Laparoscopic colectomy was considered initially to be contraindicated in patients at high risk for operative morbidity and mortality. We hypothesized that this procedure is safe to perform in high-risk patients, stratifying this risk using National VA Surgical Quality Improvement Program (NSQIP) algorithms.
A case-matched, comparative study was performed for high-risk veteran patients who underwent colectomy during the period October 2002–September 2004. Consecutive patients undergoing laparoscopic colectomy were matched to patients who underwent open colectomy during the same period for age, body mass index (BMI), procedure, and NSQIP-predicted risk. The groups were compared for risk-stratified, 30-day morbidity/mortality, length of stay (LOS), and operating time.
Forty-five patients (23 laparoscopic and 22 open cases) were defined as at high risk for complications (predicted complication >0.15). The rate of major complications was significantly less in the laparoscopic group. There were 4 (18%) cases of postoperative respiratory failure in the open group and none in the laparoscopic group. There was no surgically related mortality in the laparoscopic group, compared with 2 deaths in the open group (P = .5). Median LOS was less in the laparoscopic group (5 days) compared with open (8 days) (P = .001). There were no significant differences in operating time or the number of minor complications.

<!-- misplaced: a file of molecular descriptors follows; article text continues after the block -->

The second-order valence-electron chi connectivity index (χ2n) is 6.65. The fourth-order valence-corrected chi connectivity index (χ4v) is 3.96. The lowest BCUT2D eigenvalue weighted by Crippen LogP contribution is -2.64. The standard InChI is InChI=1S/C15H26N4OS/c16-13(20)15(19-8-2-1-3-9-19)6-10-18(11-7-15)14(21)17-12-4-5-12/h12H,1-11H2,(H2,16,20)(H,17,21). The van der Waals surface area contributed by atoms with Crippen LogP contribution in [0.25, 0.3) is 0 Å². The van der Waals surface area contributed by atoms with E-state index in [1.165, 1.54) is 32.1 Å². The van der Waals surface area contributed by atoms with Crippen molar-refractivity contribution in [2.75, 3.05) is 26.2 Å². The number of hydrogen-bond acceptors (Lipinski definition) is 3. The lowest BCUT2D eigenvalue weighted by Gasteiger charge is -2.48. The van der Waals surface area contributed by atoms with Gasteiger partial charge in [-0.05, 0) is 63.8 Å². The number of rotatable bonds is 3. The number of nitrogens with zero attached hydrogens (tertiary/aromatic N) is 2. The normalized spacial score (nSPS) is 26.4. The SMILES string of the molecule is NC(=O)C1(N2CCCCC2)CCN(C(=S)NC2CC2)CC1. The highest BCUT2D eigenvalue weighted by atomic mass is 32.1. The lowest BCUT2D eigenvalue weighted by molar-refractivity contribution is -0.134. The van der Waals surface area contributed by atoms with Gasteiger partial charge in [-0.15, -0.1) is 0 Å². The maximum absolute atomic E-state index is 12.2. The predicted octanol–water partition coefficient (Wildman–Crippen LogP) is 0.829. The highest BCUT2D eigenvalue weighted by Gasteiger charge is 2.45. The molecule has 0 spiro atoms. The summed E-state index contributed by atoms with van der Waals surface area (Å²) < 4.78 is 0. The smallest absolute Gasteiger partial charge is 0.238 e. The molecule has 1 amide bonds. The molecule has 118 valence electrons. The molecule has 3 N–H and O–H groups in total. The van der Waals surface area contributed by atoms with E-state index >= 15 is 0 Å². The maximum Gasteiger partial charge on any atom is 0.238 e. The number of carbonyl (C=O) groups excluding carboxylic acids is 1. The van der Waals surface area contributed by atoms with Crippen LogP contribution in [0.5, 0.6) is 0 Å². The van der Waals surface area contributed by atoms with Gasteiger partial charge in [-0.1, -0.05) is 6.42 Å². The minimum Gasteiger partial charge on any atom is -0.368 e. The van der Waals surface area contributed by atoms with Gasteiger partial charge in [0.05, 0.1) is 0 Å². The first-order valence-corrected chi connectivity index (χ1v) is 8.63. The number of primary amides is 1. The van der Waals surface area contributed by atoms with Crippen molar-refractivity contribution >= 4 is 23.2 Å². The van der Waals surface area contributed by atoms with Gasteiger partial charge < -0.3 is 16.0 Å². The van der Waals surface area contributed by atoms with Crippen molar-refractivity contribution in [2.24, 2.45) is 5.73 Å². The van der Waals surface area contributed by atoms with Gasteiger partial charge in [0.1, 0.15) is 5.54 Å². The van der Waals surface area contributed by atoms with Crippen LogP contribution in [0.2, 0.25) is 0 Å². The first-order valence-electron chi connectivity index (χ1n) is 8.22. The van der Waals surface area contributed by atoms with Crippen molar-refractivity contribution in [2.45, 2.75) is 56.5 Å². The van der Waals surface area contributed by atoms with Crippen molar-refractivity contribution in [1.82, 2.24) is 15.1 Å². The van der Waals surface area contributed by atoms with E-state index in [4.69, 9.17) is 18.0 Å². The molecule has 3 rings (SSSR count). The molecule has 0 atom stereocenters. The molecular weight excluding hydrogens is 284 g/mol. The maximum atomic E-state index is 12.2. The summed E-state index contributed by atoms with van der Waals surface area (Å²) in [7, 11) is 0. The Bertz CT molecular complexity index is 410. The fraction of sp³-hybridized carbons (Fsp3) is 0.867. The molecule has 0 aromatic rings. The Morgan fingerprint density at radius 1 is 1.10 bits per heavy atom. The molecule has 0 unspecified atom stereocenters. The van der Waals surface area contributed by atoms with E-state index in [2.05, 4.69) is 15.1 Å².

Our results suggest that the laparoscopic approach to colorectal diseases is safe in the population of patients at high risk for operative morbidity and mortality. Rather, this approach may represent a safer alternative to open access.
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Accepted: July 1, 2007
© 2007 Mosby, Inc. Published by Elsevier Inc. All rights reserved.
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- ErratumSurgeryVol. 143Issue 2
- PreviewAs a result of a production error, several articles appearing in the Central Surgical Association (Surgery, 2007; Vol. 142, No. 4:433-644) and American Association of Endocrine Surgeons (Surgery, 2007; Vol. 142, No. 6:785-1030) special focus issues were published without their respective discussions. The articles affected have now been updated online to include the missing discussion material. Surgery apologizes to the authors for this significant oversight.